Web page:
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Santur, santour, santoor, cymbalon, cimbalon, hakkebord, psalterion, dulcimer

Name: santûr
Classification: chordophones
Origin: Persia
psalterion and pandore
17 th century engraving of European female musicians
remark the oriental dress

The santûr is a very popular court music instrument in Iran but also in Turkey and Iraq. It's frequently used in the classical Persian music but it's also a traditional Indian instrument.
The name of this middle eastern instrument comes from the Greek psalterion. Just like the qanûn - whom it is close related to - the santur arrived in Europe during the Moorish occupation of Spain. From then on it started to play an important role in the music of the Middle Ages. Strings are beaten by two drumsticks.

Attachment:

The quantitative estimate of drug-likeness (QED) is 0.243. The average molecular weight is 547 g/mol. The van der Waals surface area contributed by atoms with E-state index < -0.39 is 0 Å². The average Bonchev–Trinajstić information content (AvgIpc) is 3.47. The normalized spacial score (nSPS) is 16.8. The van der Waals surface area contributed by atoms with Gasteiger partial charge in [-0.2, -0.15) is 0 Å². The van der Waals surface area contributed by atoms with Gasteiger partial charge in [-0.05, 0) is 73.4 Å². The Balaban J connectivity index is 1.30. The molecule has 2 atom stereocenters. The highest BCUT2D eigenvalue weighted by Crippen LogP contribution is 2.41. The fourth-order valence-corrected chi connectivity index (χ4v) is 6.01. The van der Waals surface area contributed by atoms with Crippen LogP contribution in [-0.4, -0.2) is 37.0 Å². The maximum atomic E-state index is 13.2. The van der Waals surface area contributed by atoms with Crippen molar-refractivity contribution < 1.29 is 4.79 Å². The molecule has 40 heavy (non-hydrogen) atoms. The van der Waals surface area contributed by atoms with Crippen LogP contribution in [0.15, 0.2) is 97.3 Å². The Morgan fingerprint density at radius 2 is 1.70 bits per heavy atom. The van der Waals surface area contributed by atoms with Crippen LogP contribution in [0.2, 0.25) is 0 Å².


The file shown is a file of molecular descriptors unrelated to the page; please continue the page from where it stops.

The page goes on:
Santours are tuned according to the dastgah (Iranian) or maqam (Iraqi) modi. A traditional Iranian santur has 9 high cords divided into octaves and one row of 9 bass cords tuned an octave lower. The Arabic and Turkish qanun has little brass handles abling to raise the tone by one comma (8 commas=1 semi-tone) just as the qa'nûn.

Nowadays it still plays an important role in the music of the balkan countries, especially with the Hungarian and Romanian gypsies where it is known under the name cymbalon.

The strings of this instrument are hammered with two sticks. On this principle the piano and his relatives were build. So we could say the santur is the grandfather of the piano.


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